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Environmental regulatory tools, Framing effects, Pollution reduction, Market-based regimes, Command-and-control regimes, Information-based regimes, Right to pollute, Commodification


This Article proceeds as follows. First, in Part I, I describe the contributions of behavioral law and economics literature, and then focus on the notion of framing effects. In Part II, I provide an overview of the regulatory tools generally available to environmental regulators. In Part III, I elucidate the "right to pollute" and "commodification" critiques as applied to environmental regulation. In Part IV, I analyze the economically proper scope of the "right to pollute" and "commodification" critiques with respect to environmental regulatory instruments. In Part V, I first describe the differing frames of various environmental regulatory tools. I then describe how those differing frames give rise to framing effects that are likely to affect public perception of and reaction to different regulatory tools. In Part VI, I assess the prospect for refraining as a means to defuse objections to the introduction of market-based regulation. I conclude by outlining broad lessons that might be taken, as well as possible avenues for future research.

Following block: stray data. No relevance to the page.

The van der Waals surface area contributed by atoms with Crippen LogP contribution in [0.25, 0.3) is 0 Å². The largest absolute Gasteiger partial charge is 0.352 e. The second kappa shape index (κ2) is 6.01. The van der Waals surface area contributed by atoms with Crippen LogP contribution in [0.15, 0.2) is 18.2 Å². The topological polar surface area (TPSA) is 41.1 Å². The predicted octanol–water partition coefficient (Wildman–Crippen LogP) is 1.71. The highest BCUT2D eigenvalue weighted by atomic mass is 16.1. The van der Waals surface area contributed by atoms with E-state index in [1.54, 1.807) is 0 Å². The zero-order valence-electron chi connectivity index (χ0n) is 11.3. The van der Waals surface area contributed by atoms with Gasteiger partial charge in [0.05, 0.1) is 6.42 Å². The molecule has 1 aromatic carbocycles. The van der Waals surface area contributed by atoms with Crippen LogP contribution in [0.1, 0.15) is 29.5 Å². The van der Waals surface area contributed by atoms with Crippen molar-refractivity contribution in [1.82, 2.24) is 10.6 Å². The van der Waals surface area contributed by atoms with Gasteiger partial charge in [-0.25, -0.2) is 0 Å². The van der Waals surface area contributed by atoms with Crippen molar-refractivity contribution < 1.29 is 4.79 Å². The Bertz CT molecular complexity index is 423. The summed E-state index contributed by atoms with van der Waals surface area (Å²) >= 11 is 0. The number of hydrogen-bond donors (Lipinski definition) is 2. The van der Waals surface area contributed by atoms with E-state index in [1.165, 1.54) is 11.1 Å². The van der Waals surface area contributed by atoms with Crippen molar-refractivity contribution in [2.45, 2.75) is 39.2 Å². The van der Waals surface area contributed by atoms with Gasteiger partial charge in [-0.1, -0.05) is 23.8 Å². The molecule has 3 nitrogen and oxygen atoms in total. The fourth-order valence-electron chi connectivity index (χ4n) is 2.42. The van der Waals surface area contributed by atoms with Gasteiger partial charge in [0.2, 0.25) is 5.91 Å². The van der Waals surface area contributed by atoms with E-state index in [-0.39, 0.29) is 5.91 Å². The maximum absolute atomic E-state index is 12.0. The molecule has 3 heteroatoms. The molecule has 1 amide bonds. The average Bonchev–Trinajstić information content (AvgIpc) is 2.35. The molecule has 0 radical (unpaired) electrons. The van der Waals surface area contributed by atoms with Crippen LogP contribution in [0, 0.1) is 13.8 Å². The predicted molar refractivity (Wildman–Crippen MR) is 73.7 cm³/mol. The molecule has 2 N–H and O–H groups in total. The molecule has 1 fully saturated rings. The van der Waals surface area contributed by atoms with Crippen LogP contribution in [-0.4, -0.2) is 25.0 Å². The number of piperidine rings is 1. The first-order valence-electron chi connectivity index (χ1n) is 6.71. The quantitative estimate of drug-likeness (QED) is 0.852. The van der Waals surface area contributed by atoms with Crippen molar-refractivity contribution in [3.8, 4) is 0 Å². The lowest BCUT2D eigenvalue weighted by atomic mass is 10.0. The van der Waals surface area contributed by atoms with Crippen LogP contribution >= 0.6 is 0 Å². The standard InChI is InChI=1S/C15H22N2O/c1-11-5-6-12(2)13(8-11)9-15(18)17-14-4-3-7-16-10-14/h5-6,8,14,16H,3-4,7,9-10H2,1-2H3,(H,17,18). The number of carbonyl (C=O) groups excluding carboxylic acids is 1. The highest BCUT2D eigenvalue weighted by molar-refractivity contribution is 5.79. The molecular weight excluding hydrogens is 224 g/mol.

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Notre Dame Law Review


© 2006 Jonathan Remy Nash.

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